On the spectrum of control freak to, well, not, there is Jimmy Carter and Ronald Reagan. Jimmy Carter is famous for doing everything himself, including scheduling the White House tennis courts. Ronald Reagan was far less of a micromanager and let his staff have wide discretion on day-to-day affairs, although he did have final say (he was the President after all).
Of course, when you started your creative business you were Jimmy Carter. You did everything – sales, production, accounting, and sweeping. Then you got bigger and hired a few people. You still did everything, but you had help. Then you got even bigger and realized you could not do it all. So the people you hired had to do it without you and, maybe, without you knowing. You told yourself you did not really need to know because, hey, that is what has to happen as the business grows. You have to be Ronald Reagan. Except that you are not. Something goes kaflooey and you only find out after the fact. Those details you pride yourself on did not happen and you cannot fix it. Panic. Huge problem and you have to make sure it does not happen again. Style. Rinse. Repeat.
We can talk all day long about the highest and best use of your time both as an artist and creative business owner, but if you are hamstrung by the size and scope of your business, you will forever play small. Many professionals and people much smarter than me will tell you that the key is to let go. I even thought so when I first started consulting three years ago. As with all things, I have evolved my thinking to the following: you have to be who you are. The information you need is the information you need. Nobody is allowed to judge the quality or quantity of the information, they just have to be in the business of supplying it to you how and when you need it. What you do have to let go of is only that it is your job to create the information. It is not and cannot be. The value of information is in its communication.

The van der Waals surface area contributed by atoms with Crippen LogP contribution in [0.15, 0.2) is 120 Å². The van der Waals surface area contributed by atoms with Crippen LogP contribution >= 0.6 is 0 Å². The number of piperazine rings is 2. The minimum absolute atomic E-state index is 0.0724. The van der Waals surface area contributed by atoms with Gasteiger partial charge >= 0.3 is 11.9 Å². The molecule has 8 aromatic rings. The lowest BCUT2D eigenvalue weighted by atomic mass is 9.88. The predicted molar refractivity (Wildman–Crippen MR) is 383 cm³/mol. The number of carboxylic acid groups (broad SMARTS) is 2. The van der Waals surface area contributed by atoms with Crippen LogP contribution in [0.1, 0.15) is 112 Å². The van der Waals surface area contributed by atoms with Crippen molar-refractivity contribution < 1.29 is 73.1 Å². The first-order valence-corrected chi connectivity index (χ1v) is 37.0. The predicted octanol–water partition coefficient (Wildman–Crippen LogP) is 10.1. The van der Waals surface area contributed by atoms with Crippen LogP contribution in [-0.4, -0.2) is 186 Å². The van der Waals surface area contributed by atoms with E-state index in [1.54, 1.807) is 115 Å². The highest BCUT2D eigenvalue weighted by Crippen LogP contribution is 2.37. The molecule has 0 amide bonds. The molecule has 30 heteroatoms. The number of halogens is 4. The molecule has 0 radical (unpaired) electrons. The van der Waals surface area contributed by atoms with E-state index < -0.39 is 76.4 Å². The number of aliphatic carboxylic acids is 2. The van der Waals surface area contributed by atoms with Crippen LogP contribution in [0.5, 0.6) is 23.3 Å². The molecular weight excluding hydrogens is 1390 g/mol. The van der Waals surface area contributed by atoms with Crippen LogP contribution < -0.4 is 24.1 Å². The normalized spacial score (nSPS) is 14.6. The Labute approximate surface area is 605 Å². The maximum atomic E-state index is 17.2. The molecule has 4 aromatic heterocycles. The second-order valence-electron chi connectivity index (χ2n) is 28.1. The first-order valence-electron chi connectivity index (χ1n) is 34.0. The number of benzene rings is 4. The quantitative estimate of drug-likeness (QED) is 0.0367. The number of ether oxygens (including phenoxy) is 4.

In today’s world there is no excuse for you to not get the information you need. It is not unreasonable to ask that a video be taken and sent to you if it will give you comfort. A schedule to be updated hourly. Whatever information you require should be at your fingertips. Whether it is the job of your vendors, employees, colleagues, even clients, to provide the information, nothing is out of bounds so long as there are no surprises.
The work is to figure out where you stand on the Carter/Reagan spectrum and honor that place. With that understanding you can then set out making your list of information you have to have to feel like you have a handle on things. Then you can make sure that information is given to you when and how you need it (i.e., every Monday at 9:00 via email, or via Skype every third Tuesday). A suggestion – what information is generated is the responsibility of a specific person(s). However, the responsibility to present the information (i.e., the gathering and distribution) should rotate. If only one person is responsible for supplying you information, those responsible for generating the information will ultimately lose respect for the importance of the task. Rotating keeps respect in tact.
What you cannot do, though, is constantly change your mind. If there are 100 pieces of information you need, then you will get those 100 pieces, not 99 or 150. Yes, you can evolve what you need over time – move closer to Reagan than Carter — you just cannot do it daily. That is just crazy making and will keep you small not matter the size of your creative business.
Very well meaning advisors will tell you that you do not need to know or worry about so and so. Since they are not you, they are wrong. If you get the information you need, when and how you need it, you will find freedom. Freedom to explore what is next, to discover your future and that of your creative business. And, make no doubt, that exploration and discovery is and will always be the highest and best use of your time.